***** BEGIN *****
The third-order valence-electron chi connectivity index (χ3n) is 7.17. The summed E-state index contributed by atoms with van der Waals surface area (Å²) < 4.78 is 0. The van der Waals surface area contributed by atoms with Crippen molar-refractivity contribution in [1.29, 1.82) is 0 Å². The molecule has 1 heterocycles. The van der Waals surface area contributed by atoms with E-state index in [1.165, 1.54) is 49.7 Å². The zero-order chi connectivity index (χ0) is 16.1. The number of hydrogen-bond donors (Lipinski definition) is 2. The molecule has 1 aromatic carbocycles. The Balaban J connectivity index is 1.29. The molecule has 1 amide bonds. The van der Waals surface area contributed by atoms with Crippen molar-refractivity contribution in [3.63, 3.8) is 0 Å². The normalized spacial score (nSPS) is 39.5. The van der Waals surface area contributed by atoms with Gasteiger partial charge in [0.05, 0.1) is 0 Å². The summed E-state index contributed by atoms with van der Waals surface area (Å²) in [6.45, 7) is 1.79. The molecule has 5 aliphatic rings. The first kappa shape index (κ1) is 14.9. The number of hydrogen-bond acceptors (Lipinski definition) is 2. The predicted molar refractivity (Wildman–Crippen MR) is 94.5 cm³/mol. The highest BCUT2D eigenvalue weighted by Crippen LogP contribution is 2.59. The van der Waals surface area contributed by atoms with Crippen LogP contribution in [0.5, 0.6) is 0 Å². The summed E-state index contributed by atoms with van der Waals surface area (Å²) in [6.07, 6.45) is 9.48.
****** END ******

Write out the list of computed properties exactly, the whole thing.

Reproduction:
The third-order valence-electron chi connectivity index (χ3n) is 7.17. The summed E-state index contributed by atoms with van der Waals surface area (Å²) < 4.78 is 0. The van der Waals surface area contributed by atoms with Crippen molar-refractivity contribution in [1.29, 1.82) is 0 Å². The molecule has 1 heterocycles. The van der Waals surface area contributed by atoms with E-state index in [1.165, 1.54) is 49.7 Å². The zero-order chi connectivity index (χ0) is 16.1. The number of hydrogen-bond donors (Lipinski definition) is 2. The molecule has 1 aromatic carbocycles. The Balaban J connectivity index is 1.29. The molecule has 1 amide bonds. The van der Waals surface area contributed by atoms with Crippen molar-refractivity contribution in [3.63, 3.8) is 0 Å². The normalized spacial score (nSPS) is 39.5. The van der Waals surface area contributed by atoms with Gasteiger partial charge in [0.05, 0.1) is 0 Å². The summed E-state index contributed by atoms with van der Waals surface area (Å²) in [6.45, 7) is 1.79. The molecule has 5 aliphatic rings. The first kappa shape index (κ1) is 14.9. The number of hydrogen-bond acceptors (Lipinski definition) is 2. The predicted molar refractivity (Wildman–Crippen MR) is 94.5 cm³/mol. The highest BCUT2D eigenvalue weighted by Crippen LogP contribution is 2.59. The van der Waals surface area contributed by atoms with Crippen LogP contribution in [0.5, 0.6) is 0 Å². The summed E-state index contributed by atoms with van der Waals surface area (Å²) in [6.07, 6.45) is 9.48.